POSSIBLE CONTRIBUTION OF λ PROPHAGE GENES TO LETHALITY OF Shewanella Oneidensis IN RESPONSE TO CR (VI) STRESS




Saumil Sethna

Introduction

Shewanella oneidensis is a Gram bacteria which can utilize various organic and metal compounds. Compounds utilized include: uranium, chromate, technetium, and nitrates which can be toxic to humans and other organisms The metal oxyanion chromate is a widespread environmental contaminant due to its prevalent use in industrial and defense applications such as tanning, electroplating, paint pigment manufacturing, stainless steel welding, and nuclear weapons production (James. 1996; Langard. 1980). The hexavalent form of chromium, Cr (VI), is highly soluble and toxic, with chronic exposure leading to mutagenesis and carcinogenesis (Mazdak et al. 2009). The other most stable, common form of chromium, trivalent Cr (III), is not a carcinogen (Plaper et al. 2002).

Shewanella can convert chromium (VI) dissolved in contaminated groundwater to Cr (III), which is incapable of dissolving in water, preventing Cr (VI) (Lovley et al. 1991) from spreading as the groundwater flows. This ability makes Shewanella an important factor in confining and cleaning up contaminated areas. It can grow naturally almost anywhere, and does not cause disease in humans or other organisms. These properties make it an ideal bacterium for bioremediation of contaminated environments.

S. oneidensis genome has a λ phage integrated into it (prophage). λ phage has two potential life cycles; lytic and lysogenic. If it goes into the lytic cycle it lyses the bacterial cell. On the other hand if it proceeds to the lysogenic cycle, it integrates into the bacterial chromosome and replicates along with it, without causing harm to the bacteria (Dodd et al. 2005). Prophage gets induced in response to stresses such as Cr (VI) exposure. On induction of the lytic pathway, it forms the phage particles and lyses the bacteria (Friedman. 2005).

The primary goal of this project was to gain insight into the changes in the mRNA expression patterns of λ prophage structural genes in response to either acute (90 min.) or chronic (24 hrs.) Cr (VI) (Chourey et al. 2006) stress in S. oneidensis cells. Prophage LambdaSo major tail protein V (PTP) and Prophage LambdaSo major capsid protein (PCP) were chosen as genes of interest.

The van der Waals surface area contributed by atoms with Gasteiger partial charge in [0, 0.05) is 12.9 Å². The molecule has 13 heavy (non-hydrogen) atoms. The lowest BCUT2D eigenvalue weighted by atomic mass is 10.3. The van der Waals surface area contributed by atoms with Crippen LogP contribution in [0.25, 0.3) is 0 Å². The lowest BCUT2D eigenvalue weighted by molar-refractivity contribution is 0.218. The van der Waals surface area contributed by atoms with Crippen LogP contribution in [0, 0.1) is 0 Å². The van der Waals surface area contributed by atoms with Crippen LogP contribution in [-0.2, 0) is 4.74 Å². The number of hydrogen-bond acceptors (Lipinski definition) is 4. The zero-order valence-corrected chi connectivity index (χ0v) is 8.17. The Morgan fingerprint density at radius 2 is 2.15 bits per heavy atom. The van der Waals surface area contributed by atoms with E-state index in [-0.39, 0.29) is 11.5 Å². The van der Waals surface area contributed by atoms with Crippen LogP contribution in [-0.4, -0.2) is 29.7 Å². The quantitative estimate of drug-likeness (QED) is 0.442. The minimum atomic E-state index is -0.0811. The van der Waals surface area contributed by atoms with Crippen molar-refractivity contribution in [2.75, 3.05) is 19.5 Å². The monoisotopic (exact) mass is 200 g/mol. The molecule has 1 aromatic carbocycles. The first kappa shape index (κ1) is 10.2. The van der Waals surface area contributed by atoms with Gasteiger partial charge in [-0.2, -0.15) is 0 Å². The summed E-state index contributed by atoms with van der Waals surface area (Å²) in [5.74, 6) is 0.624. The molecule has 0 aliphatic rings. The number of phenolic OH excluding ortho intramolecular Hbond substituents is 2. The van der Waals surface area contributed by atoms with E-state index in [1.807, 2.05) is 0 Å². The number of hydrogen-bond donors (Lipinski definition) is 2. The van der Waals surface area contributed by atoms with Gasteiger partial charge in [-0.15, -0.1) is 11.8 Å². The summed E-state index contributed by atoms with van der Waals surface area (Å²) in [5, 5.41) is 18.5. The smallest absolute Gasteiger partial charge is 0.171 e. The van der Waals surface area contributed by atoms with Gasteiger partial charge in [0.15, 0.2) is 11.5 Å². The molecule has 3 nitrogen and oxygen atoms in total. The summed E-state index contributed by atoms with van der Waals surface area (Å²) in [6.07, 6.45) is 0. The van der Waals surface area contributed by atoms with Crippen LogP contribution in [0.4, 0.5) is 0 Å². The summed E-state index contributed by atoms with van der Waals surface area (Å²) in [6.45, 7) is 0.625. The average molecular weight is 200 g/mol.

Figures


Figure 1-Genes Studied and Primer Information


Figure 2-Gel pictures of RT-PCR products for PTP. Lanes 1, 3 and 5 are untreated (U) and lanes 2, 4 and 6 are treated (T) with Cr (VI) for different times. Lane 7 is negative control. Gap- A1 is the loading control.


Figure 3-Gel pictures of RT-PCR products for PCP. Lanes 1, 3 and 5 are untreated (U) and lanes 2, 4 and 6 are treated (T) with Cr (VI) for different times. Lane 7 is negative control. Gap- A1 is the loading control.


Figure 4-Products detected by RT-PCR are due to RNA and not DNA contamination


There is a basal expression level of PTP transcript but not PCP transcript. Cr (VI) treatment, neither acute (1mM, 90 min) nor chronic (0.3mM, 24 hrs.), seems to have an affect on the expression level of PTP. On the other hand PCP seems to be induced after chronic but not acute Cr (VI) treatment. The bacterial culture enters into the stationary phase by ~24 hrs. (Brown et al. 2006) There is no detectable difference in the expression levels of PTP in response to different growth phases of the bacteria. PCP is induced only due to Cr (VI) stress and not in response to the bacteria proceeding to the stationary phase.

PTP alone is not enough to cause the lysogen to go into the lytic cycle but on induction of the capsid protein, it could potentially combine with the tail protein and the other phage proteins to induce lysis of the bacterial cell.

Mutant S. oneidensis without the prophage genes might be able to withstand Cr (VI) stress for a longer duration.

Please refer to the attached paper for full details.

Full Paper

Acknowledgments

I would like to thank Dr. Rubin for obtaining the culture and his continued insights into the project. Special thanks to Bo Liu and Leleesha Samaraweera, who helped and guided me throughout the project and cheered me up when I was struggling.


This document was last modified 05/11/2009.
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